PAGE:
Large tree with red-brown, fibrous-papery, persistent bark. Grows in sclerophyll forest, widespread and common in coastal districts, often on swampy ground or alluvial flats.

Leaves ovate (egg-shaped) to elliptic, to 15 cm long, 4-5 cm wide, tip blunt or shortly pointed, base rounded to cuneate (wedge-shaped), leathery, light green, petiole 10-20 mm long.

Host plant for larvae of Miskins or Coral Jewel (Hypochrysops miskini), Fiery Jewel (Hypochrysops ignita) and possibly Rare Red-eye or Ornate Dusk-flat (Chaetocneme denitza).

A common and widespread tree in the Enoggera Catchment, especially in disturbed areas where it self sows freely if moist enough. Likes wetter conditions than the Brush Box, and has a more twisted, gnarled appearance. Should be a staple ingredient of plantings but often overlooked as it can sometimes look scrappy, and is not a favoured garden tree. A good habitat tree and possibly lives longer than Brush Box which can suffer in prolonged drought because it grows further away from water.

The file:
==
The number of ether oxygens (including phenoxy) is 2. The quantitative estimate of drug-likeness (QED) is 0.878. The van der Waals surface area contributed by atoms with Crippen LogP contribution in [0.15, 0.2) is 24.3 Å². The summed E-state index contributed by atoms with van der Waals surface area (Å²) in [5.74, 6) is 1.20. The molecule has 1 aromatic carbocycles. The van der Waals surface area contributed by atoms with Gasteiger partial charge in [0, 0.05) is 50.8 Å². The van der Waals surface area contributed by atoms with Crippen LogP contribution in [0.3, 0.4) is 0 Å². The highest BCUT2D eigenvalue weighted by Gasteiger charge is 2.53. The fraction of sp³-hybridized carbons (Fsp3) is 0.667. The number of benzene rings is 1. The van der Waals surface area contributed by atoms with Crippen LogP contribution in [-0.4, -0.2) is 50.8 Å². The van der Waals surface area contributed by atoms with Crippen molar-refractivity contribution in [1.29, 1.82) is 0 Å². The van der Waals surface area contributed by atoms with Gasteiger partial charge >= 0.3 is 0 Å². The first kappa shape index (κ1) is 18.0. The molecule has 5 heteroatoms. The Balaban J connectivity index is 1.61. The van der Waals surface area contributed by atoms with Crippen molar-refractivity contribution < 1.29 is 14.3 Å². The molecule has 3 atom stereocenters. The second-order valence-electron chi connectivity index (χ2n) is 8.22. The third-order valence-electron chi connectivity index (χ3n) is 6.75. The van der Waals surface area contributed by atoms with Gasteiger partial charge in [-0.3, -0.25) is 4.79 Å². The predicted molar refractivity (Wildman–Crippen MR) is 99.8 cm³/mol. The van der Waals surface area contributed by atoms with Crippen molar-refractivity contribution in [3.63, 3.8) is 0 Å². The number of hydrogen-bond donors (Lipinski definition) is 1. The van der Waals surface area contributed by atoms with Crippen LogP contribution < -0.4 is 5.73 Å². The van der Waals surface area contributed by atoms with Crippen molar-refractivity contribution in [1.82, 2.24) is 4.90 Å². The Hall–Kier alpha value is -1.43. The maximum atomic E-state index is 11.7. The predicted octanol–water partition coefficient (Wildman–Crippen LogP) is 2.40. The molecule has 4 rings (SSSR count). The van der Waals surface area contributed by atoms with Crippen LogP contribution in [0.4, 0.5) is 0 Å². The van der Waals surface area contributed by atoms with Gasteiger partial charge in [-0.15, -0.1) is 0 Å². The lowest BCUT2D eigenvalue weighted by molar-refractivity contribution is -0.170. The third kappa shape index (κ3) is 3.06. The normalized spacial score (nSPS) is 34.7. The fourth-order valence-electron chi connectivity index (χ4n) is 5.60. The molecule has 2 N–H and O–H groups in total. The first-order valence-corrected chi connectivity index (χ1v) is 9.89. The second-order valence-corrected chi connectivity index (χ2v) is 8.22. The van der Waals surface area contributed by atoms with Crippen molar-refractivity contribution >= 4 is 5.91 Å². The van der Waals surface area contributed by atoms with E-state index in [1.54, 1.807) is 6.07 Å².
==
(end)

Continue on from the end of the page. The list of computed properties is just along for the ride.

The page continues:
Photo: Robert Whyte


Inflorescences (flowering parts) 3-7-flowered cymes, white, Oct – Dec, can be throughout summer.

Photo: Robert Whyte


The fruit is persistent, lighter coloured and smaller than the fruit of the Brush Box. It propagates readily in moist potting mix after about a week. A small amount of fruit can yield a great amount of seed, usually ready to pick in January.

Keep the fruit in a large paper bag in a sunny spot until it releases its seed, then scatter this across the surface of a tray of potting mix and water in.

Photo: Robert Whyte